"Operation Mongoose Part 1" is the twenty-first episode of Season Four of ABC's Once Upon a Time. It was written by Edward Kitsis & Adam Horowitz, and directed by Romeo Tirone. It is the eighty-seventh episode of the series overall, and premiered on May 10, 2015.
This episode is the first part of the season four finale.
The Author proves to be a formidable wild card and forges an alliance with Gold. Emma, her parents, Hook and Regina scramble to stop them, but when Gold and the Author turn the tables on heroes and villains alike, the prospect of any happy outcome appears worlds away. Henry discovers he has big shoes to fill as he steps up to save his family before the story's final page is turned. It's a race to the finish, and everything culminates with a shocking twist that will leave the residents of Storybrooke reeling.
On a December day in 1966, a couple is in a shopping for a television set. As the husband begins to ponder whether or not to purchase a color television, a salesman answering to the name of Isaac Heller appears and proclaims that the color television is nothing short of a wonder and it brings the complex nature of the universe directly into their living room. The couple is less than satisfied with the salesman's spiel and simply ask if it comes with a clicker. Isaac's boss,Hank, wins the day by showing off the remote control and informing them that the clicker is included in the price. The higher-up salesman's charisma wins over the customers. After they have made their purchase, Isaac's boss takes him into a corner of the store and tells Isaac that his anecdotes about the merchandise bore the shoppers. The higher-up salesman explains to Isaac that he hired Isaac in the first place because Isaac had always hoped to be a writer, but coldly tells the younger man that he is not a real writer because he does not tell stories that people want to hear. As Hank heads back to work, an offended Isaac takes a seat and reads his mail. To his surprise, there is a letter from Star Publishing Company, who would like to meet him as soon as possible.
At the Star Publishing Building, an old man whom Isaac believes to be the publisher is waiting for him. Much to Isaac's confusion, as opposed to signing a contract or getting to know what Isaac hopes to write about, the old man sets out an array of fountain pens and simply asks Isaac to choose one. While puzzled, Isaac follows through and picks up a slender black pen. No sooner is the writing utensil in his hand, however, does the pen give off a strange blue glow that prompts Isaac to drop it. The mysterious "publisher" identifies it as a sign and declares that it is time for the young man to stop selling televisions. He traces a rectangle in the air. Isaac turns around to find that there is now a door. The old man opens the door to reveal a lush forest. Isaac tells the old man that he doesn't believe his eyes, only for the other man to explain that the sheer fact that Isaac can see the door and the land behind it is proof enough—Isaac believes in magic, and is invited to find his destiny.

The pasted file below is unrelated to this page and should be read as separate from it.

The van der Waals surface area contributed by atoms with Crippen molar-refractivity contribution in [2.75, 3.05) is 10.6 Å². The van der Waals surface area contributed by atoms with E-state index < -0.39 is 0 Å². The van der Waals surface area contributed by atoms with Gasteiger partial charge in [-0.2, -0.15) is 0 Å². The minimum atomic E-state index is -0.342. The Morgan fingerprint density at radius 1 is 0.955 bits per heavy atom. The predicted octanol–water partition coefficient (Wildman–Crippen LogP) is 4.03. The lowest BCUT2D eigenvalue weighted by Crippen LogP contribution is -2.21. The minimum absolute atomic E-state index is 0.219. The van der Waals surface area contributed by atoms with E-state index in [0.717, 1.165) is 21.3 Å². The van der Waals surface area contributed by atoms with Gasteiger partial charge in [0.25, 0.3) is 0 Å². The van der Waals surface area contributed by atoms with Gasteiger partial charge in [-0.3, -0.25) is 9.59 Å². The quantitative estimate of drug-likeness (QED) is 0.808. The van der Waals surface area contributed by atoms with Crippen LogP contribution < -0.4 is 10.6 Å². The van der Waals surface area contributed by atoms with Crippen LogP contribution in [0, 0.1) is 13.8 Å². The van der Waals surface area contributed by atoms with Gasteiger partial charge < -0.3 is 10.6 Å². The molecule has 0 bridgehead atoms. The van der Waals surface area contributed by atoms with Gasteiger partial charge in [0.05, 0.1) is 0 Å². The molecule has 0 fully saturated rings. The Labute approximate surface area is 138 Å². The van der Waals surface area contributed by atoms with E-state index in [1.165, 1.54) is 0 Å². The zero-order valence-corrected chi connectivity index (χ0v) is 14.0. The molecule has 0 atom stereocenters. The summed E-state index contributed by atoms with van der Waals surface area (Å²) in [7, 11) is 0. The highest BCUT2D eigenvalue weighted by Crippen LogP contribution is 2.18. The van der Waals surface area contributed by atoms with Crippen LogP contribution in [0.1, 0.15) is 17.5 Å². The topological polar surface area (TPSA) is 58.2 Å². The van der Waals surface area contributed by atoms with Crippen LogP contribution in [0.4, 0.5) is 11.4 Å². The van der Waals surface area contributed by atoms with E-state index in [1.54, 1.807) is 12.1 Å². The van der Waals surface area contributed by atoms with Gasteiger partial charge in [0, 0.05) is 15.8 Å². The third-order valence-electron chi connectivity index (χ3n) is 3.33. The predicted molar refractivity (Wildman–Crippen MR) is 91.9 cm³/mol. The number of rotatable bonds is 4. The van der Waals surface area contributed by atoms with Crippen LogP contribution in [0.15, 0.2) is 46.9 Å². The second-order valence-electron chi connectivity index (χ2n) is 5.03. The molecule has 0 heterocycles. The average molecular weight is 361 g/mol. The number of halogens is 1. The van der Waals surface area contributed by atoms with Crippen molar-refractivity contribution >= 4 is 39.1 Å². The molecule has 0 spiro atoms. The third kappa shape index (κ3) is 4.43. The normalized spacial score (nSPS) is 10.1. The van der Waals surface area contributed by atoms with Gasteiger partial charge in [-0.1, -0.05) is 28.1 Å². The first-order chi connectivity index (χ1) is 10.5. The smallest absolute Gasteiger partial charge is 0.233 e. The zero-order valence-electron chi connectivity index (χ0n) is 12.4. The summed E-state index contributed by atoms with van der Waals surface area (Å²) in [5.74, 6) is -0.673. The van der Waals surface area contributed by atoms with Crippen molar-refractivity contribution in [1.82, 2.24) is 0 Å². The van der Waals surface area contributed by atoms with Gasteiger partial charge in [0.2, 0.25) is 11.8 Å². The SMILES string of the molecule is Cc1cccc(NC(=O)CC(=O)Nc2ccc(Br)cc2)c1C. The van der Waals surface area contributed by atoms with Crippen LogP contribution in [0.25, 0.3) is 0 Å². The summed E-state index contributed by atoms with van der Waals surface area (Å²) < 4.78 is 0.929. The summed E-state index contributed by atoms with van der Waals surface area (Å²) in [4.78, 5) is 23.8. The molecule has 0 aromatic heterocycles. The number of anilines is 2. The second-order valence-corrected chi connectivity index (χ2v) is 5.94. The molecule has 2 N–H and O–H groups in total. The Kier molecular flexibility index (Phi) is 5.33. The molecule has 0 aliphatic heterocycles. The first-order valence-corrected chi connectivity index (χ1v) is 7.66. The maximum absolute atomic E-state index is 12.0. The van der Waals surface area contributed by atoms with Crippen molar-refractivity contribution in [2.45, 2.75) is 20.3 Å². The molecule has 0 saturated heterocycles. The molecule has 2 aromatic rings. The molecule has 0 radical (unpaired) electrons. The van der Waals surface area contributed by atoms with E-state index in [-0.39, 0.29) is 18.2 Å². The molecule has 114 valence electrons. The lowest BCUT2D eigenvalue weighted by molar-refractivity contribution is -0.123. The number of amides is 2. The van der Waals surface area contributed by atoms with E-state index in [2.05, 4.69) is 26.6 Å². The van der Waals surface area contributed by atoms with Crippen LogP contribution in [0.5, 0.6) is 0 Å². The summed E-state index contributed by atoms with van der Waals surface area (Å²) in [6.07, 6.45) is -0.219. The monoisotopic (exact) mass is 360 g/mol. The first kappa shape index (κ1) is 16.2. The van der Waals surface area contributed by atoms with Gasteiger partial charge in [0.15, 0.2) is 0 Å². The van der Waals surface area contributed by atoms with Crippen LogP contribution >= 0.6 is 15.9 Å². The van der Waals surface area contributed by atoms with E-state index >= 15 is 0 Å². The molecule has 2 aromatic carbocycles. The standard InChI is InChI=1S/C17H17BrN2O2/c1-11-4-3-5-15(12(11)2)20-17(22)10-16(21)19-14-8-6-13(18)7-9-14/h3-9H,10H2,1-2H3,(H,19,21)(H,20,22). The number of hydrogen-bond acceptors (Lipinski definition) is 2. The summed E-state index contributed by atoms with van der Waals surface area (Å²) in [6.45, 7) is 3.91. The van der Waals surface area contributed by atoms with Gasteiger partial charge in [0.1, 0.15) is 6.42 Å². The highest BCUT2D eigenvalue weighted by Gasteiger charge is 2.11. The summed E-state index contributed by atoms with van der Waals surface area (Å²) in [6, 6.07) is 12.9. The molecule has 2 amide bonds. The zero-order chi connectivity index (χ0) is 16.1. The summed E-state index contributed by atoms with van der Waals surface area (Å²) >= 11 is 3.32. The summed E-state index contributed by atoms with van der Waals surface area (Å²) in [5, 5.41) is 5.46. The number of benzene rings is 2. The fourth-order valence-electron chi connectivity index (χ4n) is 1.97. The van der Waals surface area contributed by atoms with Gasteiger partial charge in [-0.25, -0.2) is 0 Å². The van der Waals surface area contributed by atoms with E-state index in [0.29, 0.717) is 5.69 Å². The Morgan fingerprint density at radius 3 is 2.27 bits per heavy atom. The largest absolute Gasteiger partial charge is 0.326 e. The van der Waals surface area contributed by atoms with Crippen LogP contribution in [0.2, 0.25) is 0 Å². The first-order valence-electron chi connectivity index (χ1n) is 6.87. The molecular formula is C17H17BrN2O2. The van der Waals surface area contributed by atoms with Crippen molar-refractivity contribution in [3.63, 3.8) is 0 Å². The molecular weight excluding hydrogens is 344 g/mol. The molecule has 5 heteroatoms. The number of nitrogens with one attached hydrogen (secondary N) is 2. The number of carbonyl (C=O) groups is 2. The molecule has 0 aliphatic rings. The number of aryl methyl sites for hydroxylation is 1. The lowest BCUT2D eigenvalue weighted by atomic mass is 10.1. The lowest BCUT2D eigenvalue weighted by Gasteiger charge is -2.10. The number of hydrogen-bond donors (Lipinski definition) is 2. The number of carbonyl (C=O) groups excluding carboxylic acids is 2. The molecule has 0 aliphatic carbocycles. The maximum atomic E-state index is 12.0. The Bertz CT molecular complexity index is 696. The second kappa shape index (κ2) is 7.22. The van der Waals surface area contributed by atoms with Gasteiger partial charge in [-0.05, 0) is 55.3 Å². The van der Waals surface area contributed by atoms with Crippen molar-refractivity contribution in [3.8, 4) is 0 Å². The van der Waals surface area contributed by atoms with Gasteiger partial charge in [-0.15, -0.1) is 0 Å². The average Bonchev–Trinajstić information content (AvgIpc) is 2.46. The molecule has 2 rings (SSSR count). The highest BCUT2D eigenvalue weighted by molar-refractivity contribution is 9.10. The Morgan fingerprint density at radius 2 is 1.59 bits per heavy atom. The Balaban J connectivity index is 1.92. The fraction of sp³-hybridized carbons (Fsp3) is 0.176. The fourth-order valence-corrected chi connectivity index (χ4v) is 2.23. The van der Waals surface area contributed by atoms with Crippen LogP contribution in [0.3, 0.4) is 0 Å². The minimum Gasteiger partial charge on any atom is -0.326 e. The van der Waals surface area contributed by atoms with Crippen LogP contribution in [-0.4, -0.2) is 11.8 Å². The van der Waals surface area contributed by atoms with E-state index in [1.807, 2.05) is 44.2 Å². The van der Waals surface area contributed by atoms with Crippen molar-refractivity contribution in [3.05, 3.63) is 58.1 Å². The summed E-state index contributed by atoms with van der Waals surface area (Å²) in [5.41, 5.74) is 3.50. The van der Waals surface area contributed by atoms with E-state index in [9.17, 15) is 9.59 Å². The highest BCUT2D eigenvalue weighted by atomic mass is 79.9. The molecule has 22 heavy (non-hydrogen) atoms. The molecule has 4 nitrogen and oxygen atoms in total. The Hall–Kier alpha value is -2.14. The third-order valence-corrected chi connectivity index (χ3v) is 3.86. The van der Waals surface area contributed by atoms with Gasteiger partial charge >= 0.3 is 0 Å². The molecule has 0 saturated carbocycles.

Decades later in present-day Storybrooke, Regina Mills, Robin Hood, Henry Mills, Emma Swan, Hook, David Nolan, and Mary Margaret Blanchard are gathered in the Lakeside Mansion, searching through the various blank books in hopes of finding a clue as to what Mr. Gold has tasked Isaac with writing, to no avail. Regina begins to lament the futility of their situation when August Booth enters. August explains that while in Phuket, he met the Apprentice, the man who gave Isaac his power as the author to begin with and shows a sketch of the old man to the other six. Instantly, Killian recognizes the old man, and declares that he also knows exactly where to find him.
At the Apprentice's house, Mother Superior takes the Apprentice's broom and uses it in a way not unlike how the Dark One's Dagger was used to open the box in the first place, and the old man is freed from the hat. Realizing quickly what has transpired since the Dark One imprisoned him, the Apprentice declares that there is not a moment to lose: it is mandatory to return Isaac to his prison inside the illustration. Emma announces the plan—her parents, Henry, and Killian are to head back to the loft and get the page and key to lock away the Author, while she and the others go to Gold's shop, knowing there is a strong chance that the villains will go after the page too.